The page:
Springer Online Journal Archives 1860-2000
Mechanical Engineering, Materials Science, Production Engineering, Mining and Metallurgy, Traffic Engineering, Precision Mechanics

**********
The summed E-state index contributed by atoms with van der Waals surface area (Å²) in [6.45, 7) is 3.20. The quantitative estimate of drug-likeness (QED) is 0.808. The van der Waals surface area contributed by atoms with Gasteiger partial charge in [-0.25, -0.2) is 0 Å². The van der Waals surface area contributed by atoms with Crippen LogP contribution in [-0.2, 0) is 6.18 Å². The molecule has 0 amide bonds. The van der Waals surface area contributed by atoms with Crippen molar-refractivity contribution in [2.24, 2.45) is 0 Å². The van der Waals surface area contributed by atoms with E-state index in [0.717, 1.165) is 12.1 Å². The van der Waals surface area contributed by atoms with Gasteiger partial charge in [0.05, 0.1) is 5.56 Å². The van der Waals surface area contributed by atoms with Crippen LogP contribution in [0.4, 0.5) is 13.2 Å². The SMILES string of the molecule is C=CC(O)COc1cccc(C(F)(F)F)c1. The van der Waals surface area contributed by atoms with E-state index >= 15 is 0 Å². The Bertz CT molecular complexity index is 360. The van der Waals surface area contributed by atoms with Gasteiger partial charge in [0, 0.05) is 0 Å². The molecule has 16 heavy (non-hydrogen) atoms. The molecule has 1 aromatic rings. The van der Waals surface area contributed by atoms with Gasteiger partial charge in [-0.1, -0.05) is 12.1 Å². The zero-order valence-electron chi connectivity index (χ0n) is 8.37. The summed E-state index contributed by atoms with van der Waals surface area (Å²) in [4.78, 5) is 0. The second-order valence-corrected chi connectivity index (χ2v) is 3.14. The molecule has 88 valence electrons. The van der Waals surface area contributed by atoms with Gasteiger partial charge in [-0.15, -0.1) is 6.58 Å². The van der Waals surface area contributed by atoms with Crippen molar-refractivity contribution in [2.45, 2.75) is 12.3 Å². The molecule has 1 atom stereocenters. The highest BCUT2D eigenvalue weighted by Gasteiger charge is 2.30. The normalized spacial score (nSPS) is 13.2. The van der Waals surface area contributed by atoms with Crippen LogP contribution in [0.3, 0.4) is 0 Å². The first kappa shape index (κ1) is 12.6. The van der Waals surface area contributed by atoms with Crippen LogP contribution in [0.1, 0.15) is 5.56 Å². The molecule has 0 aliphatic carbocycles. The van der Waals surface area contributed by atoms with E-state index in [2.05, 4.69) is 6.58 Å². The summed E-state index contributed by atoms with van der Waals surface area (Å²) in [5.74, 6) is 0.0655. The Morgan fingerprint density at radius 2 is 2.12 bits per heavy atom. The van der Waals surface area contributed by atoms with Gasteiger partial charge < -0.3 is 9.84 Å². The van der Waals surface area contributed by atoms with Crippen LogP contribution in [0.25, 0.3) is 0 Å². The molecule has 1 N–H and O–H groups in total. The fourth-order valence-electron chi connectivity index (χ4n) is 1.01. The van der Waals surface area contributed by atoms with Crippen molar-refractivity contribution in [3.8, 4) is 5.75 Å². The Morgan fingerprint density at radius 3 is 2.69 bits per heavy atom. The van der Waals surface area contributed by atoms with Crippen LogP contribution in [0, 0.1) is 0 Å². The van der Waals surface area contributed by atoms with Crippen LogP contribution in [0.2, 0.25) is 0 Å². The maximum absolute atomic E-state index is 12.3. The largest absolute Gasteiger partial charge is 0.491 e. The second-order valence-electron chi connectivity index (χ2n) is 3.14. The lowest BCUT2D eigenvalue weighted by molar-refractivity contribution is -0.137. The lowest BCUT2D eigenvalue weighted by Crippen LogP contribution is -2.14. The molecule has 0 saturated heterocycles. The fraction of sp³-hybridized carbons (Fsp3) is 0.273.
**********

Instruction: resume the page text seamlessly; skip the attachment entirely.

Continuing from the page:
Summary The flow of a condensing gas is treated as a two-phase-flow, in which the size of the condensate-droplets may vary due to transfer of mass, momentum, and heat; the formation of new droplets is disregarded. An ordinary differential equation for the temporal variation of the amplitude of a one-dimensional acceleration wave is deduced, which holds along the path of the wave. Especially, if the wave propagates into a mixture at rest with spatial variation of the volume fraction of the droplets, the variation of the amplitude is given by the sum of three terms, one of which is quadratic in the amplitude and the others are linear. The quadratic term is solely determined by nonlinear effects in the pure gas and leads to a growth. The first linear term is given by the dissipative effect of the velocity relaxation; this term is the same as for the flow of a mixture of a gas and small solid particles. The second linear term is determined by the combined dissipative effects of the temperature relaxation and the mass transfer; both linear terms lead to a decay. Further, conditions are discussed, on which shock waves are formed.
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